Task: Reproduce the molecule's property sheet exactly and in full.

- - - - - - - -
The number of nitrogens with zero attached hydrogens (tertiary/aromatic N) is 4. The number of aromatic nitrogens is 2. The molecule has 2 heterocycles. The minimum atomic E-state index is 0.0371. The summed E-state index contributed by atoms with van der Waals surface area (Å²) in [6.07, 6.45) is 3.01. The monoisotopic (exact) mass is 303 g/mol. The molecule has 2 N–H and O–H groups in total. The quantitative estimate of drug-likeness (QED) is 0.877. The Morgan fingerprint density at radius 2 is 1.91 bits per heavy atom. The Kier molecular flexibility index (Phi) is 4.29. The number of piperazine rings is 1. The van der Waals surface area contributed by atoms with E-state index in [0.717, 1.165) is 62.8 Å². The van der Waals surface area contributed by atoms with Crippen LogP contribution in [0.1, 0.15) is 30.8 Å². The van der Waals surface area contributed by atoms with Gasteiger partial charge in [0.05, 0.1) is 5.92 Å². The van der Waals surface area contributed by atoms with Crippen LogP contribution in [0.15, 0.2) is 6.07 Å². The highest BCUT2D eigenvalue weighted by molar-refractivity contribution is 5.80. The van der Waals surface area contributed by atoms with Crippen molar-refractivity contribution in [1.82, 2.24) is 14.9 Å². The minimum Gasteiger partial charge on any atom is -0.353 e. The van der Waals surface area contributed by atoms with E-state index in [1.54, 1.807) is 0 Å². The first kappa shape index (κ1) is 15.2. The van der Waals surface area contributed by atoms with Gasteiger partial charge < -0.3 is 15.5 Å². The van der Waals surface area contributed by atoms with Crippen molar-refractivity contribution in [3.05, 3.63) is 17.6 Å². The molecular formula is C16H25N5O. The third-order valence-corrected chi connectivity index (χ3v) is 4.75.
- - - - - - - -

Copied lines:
The number of nitrogens with zero attached hydrogens (tertiary/aromatic N) is 4. The number of aromatic nitrogens is 2. The molecule has 2 heterocycles. The minimum atomic E-state index is 0.0371. The summed E-state index contributed by atoms with van der Waals surface area (Å²) in [6.07, 6.45) is 3.01. The monoisotopic (exact) mass is 303 g/mol. The molecule has 2 N–H and O–H groups in total. The quantitative estimate of drug-likeness (QED) is 0.877. The Morgan fingerprint density at radius 2 is 1.91 bits per heavy atom. The Kier molecular flexibility index (Phi) is 4.29. The number of piperazine rings is 1. The van der Waals surface area contributed by atoms with E-state index in [0.717, 1.165) is 62.8 Å². The van der Waals surface area contributed by atoms with Crippen LogP contribution in [0.1, 0.15) is 30.8 Å². The van der Waals surface area contributed by atoms with Gasteiger partial charge in [0.05, 0.1) is 5.92 Å². The van der Waals surface area contributed by atoms with Crippen LogP contribution in [0.15, 0.2) is 6.07 Å². The highest BCUT2D eigenvalue weighted by molar-refractivity contribution is 5.80. The van der Waals surface area contributed by atoms with Crippen molar-refractivity contribution in [1.82, 2.24) is 14.9 Å². The minimum Gasteiger partial charge on any atom is -0.353 e. The van der Waals surface area contributed by atoms with E-state index in [1.54, 1.807) is 0 Å². The first kappa shape index (κ1) is 15.2. The van der Waals surface area contributed by atoms with Gasteiger partial charge < -0.3 is 15.5 Å². The van der Waals surface area contributed by atoms with Crippen molar-refractivity contribution in [3.05, 3.63) is 17.6 Å². The molecular formula is C16H25N5O. The third-order valence-corrected chi connectivity index (χ3v) is 4.75.